With stocks trading near all-time highs yet again investors are continuously nervous about the potential for a correction. In the past, many investors would be looking to rotate out of the more cyclical sectors (materials, financials, energy, consumer discretionary and industrials) into the more defensive sectors (healthcare, utilities and consumer staples).
There’s a good possibility that the past decade has altered the typical nature of the defensive sectors. Not only was there a rush to safety following the financial crisis, but with a low interest rate environment, investors have been piling into dividend stocks, which are typically those in the defensive sectors. The chase for yield has meant healthcare, utilities and consumer staples stocks have been the big winners over the past decade, while financials have basically gone nowhere.
Take a look at the performance numbers on the defensive sectors as well as the returns for financial stocks and the S&P 500 since 2005:
Since the beginning of 2005, financials have a total return of 1.9%. That’s 0.2% per year in ten-and-a-half years. Financial have been dead money, to say the least. Obviously, financials were extremely overvalued heading into the financial crisis, so maybe the fact that they haven’t gone anywhere for ten years shouldn’t be a huge surprise, but at this point it’s reasonable to assume that financials remain one of the most hated sectors by investors. Nine of the top twenty holdings in the Financial Sector SPDR ETF (XLF) – including BAC, C, AIG, GS, MET, MS, COF, PRU & BK – are still trading below their pre-crisis peak prices. Even after losing close to 80% of their value during the crisis, financials have lagged in the recovery. The S&P 500 is up close to 16% per year over the past 5 years, while financials are only up 12.9% annually.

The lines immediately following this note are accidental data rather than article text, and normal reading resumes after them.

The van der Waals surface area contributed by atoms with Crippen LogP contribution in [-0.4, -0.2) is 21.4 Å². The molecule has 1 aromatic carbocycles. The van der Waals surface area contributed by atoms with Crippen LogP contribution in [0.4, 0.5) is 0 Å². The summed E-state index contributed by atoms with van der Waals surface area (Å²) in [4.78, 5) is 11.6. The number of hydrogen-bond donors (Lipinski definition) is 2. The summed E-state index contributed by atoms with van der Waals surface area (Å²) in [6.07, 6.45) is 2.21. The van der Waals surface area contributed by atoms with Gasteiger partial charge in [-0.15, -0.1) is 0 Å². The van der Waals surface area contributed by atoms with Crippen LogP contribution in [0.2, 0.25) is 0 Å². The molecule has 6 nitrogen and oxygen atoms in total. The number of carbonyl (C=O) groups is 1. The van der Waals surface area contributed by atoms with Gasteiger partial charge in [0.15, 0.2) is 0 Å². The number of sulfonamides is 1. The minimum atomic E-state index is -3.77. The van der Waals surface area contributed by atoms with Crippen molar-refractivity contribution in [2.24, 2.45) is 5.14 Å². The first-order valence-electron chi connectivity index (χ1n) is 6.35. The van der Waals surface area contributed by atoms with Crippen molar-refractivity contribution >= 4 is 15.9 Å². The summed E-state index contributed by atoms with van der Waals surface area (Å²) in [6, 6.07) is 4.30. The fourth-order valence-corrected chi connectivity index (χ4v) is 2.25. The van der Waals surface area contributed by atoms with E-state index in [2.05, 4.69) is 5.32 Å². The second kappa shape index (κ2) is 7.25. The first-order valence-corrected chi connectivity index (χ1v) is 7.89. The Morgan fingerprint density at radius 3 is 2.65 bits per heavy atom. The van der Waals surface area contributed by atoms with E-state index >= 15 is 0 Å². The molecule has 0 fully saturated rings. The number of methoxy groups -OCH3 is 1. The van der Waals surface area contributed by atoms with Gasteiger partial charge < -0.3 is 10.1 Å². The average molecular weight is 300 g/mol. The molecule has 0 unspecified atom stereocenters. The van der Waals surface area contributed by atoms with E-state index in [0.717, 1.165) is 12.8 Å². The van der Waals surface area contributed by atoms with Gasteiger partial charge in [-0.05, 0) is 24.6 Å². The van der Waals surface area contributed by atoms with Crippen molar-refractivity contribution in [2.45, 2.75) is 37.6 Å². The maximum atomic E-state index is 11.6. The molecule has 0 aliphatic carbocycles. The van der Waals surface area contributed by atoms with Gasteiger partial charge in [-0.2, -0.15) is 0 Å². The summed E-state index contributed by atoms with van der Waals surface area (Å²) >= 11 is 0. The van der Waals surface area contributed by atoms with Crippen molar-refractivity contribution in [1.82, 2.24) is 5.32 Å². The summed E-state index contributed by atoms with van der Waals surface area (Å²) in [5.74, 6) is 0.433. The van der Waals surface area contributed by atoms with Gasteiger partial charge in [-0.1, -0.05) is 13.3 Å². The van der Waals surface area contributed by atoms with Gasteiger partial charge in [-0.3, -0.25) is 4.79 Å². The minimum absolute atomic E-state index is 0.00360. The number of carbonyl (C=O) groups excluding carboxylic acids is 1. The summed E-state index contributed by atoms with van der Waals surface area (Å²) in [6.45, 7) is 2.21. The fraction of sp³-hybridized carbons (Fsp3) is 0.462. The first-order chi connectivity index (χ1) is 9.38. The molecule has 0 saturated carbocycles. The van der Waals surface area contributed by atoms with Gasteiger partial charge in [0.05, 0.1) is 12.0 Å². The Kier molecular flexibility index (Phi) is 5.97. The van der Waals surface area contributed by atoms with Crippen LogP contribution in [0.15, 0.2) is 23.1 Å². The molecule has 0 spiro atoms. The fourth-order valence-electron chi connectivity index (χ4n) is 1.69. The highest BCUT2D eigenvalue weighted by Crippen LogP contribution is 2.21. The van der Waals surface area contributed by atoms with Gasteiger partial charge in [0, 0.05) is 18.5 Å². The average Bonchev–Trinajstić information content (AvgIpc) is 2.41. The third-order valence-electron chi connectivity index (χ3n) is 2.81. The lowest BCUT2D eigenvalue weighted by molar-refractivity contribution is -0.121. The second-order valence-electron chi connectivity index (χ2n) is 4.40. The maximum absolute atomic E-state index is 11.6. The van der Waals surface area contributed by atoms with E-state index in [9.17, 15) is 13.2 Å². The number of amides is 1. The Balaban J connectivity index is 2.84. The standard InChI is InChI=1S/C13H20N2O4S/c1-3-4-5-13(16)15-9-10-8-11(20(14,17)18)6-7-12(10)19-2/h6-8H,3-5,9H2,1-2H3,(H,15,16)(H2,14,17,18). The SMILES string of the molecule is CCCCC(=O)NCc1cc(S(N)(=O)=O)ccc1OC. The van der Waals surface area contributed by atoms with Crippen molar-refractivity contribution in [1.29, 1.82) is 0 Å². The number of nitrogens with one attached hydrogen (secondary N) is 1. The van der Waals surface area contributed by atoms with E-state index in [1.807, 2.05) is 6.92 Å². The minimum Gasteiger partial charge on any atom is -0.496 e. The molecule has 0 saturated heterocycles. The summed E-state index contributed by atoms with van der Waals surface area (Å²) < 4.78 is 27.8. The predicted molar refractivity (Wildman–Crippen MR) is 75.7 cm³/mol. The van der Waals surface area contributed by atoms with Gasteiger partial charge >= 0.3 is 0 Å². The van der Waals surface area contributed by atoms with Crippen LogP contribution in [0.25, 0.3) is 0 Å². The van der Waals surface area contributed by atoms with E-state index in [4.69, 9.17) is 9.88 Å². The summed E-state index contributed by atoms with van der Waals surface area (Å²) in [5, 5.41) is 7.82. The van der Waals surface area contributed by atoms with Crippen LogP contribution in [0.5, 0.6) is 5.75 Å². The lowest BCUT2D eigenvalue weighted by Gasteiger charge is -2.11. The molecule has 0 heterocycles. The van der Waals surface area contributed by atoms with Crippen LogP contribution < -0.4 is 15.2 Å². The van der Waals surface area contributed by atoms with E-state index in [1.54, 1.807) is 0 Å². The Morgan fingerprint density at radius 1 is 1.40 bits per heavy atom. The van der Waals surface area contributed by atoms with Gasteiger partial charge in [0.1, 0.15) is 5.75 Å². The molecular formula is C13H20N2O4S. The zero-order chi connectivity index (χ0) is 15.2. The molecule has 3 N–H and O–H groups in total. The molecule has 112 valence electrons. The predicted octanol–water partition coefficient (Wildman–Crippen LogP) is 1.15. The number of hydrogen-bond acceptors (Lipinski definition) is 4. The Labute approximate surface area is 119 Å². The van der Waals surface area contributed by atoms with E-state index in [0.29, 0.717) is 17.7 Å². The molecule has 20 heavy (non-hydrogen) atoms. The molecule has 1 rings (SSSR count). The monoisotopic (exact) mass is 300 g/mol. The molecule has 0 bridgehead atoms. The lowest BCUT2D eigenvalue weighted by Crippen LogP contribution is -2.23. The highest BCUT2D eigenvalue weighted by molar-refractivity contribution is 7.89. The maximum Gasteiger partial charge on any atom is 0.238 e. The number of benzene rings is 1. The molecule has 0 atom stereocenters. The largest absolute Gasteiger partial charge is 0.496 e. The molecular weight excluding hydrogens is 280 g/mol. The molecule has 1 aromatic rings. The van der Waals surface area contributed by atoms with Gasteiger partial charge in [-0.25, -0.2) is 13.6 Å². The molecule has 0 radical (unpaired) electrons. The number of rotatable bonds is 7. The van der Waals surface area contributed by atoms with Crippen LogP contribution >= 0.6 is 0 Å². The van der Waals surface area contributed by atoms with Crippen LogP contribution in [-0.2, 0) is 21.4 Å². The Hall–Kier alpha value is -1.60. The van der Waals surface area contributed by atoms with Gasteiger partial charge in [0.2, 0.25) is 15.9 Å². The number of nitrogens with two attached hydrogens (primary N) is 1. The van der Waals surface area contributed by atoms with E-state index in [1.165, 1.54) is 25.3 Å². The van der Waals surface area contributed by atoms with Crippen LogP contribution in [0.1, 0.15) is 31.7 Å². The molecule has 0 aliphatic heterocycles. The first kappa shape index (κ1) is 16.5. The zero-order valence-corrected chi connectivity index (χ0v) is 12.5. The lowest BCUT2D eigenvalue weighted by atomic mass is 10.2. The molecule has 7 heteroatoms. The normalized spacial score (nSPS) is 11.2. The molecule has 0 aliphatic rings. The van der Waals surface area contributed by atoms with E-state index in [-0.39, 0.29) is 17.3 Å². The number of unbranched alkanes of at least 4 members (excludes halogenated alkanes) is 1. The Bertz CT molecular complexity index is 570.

The reason for market volatility is never the same in any cycle, but at this point it’s fair to say that most are pointing to a rise in rates as a possible catalyst for a market disruption in the future.
When interest rates do eventually rise, the banks should be one of the biggest beneficiaries because their interest rate margins will increase as they’re able to charge more to lend, thus increasing the spread between borrowing and lending. There’s also the potential for an increase in loan demand as a rise in rates could spur people to borrow as they become worried about the prospect for higher lending rates in the future. Insurers can also benefit as they can earn higher returns on the premiums they’re taking in. The reason for a potential interest rate hike has to be taken into account, as well. If they’re rising from an improving economy then it’s also likely that loan delinquencies would be falling as borrowers are more likely to pay back their loans.
It’s possible we’ll see volatility in the markets for a reason beyond rising rates. Interest rates don’t have to rise from here. But it’s worth considering how things have changed during the past cycle in terms of what constitutes a defensive sector going forward. Your father’s defensive stocks may not protect you on the downside as much as they have in the past from today’s levels.
Any opinions expressed herein are solely those of the author, and do not in any way represent the views or opinions of any other person or entity.